7. I understand that the data on the UK biometric passports will be encrypted, and access to the encrypted data will require access to the digital information printed on the passport itself. Can you confirm that this digital information is or is not stored elsewhere by the UK passport service on its computers? If this is the case, please explain how that information can be kept secure from unauthorised access by hackers, bearing in mind that currently the US Government is seeking extradition of a UK citizen for having successfully hacked into highly secure US Government systems, including the Pentagon’s computer system.
If the Passport Service’s system is secure from hacking, what measures exist to prevent civil service or agency staff who have access to the data, misusing it, or making it available to unauthorised persons, through blackmail, bribery or disaffection?

To prevent the passport data being “skimmed” by an unauthorised reader the encoded data is protected by a security code. As indicated by the question this code is derived from the visible data printed on the data page.

In line with the existing passport validation process to access the information on the chip the passport must be presented to the reader in an open position to allow the data page to be optically scanned. The reader will extract the required data from the data page and calculate the required security code. This code is passed to the chip and providing the correct code is received the chip will reveal to the reader the information on the chip.

By employing this approach it is not possible for the unauthorised readers to extract any information from the chip.

With regard to the Passport Service’s database systems these are regarded as highly secure and appropriate security measure are in place to prevent unauthorised intrusion.

8. What measures exist to prevent ‘eavesdropping’ of data when the tag is being interrogated by a reader?

The data during transmission is encrypted.

9. Do the new UK biometric passports contain measures other than encryption, and access to the digital information printed on the passport, to prevent unauthorised access to the data stored on the tag? For example, is the tag or chip shielded in any way to protect it from being read whilst the passport is closed?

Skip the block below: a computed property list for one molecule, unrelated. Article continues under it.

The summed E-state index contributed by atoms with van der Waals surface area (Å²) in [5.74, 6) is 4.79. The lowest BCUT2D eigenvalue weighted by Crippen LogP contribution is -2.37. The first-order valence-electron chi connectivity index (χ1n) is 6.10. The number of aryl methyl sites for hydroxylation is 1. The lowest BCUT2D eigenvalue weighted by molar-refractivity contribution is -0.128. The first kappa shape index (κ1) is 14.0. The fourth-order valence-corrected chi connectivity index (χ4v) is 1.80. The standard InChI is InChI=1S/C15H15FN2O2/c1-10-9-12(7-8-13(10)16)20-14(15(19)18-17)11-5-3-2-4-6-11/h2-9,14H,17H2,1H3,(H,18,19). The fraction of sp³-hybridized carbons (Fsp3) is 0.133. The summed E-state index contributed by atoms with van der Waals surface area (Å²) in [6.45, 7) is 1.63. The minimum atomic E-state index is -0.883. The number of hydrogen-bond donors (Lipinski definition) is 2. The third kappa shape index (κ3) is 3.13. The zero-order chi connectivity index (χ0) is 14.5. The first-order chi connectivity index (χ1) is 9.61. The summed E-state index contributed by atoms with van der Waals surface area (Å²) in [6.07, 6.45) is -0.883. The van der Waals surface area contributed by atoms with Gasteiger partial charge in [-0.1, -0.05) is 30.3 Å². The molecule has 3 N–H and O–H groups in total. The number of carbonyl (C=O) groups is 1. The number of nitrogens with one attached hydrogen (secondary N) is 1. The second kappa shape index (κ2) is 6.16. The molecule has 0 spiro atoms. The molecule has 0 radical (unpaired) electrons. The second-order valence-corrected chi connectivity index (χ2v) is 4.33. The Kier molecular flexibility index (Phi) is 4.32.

The UK passport is not shielded. The access protocol employed is called Basic Access Control. This requires the passport to be open at the data page and the printed information optically scanned before any data can be read from the chip.

It is not possible to read the UK passport when the passport is closed.

10. Do the ‘electronic passports’ which the US State Department intend to start issuing shortly, from this autumn, use the same ISO tags as those being issued in the UK to its citizens? Are these standards mandated by the ICAO?

For information about the US passport please contact the US State Department.

ICAO have mandated the use of ISO 14443 chips and have listed as Recommended Practice the use of Basic Access Control.

11. I understand that the US electronic passports will contain shielding to protect unauthorised access or ‘skimming’ of the data stored on the tags. If this is so, and that such shielding is not being incorporated into UK biometric passports, please explain the reasoning behind the decision not to incorporate shielding in UK passports.

The prime objective for UK issued passports is to allow UK citizens to securely travel and that, with the introduction of chip technology, to ensure our citizens can benefit from enhanced security that assist the Border Control inspection systems to be able to validate that the passport is genuine and that the encoded data has not been modified or changed.

Our investigations indicate that the addition of shielding is not necessary when the access protocol, Basic Access Control is applied.

12. Are there plans to incorporate shielding into UK biometric passports, and th if so, from when is it intended to do so, and what will happen to biometric passports already issued before that date?

We have no plans to introduce shielding.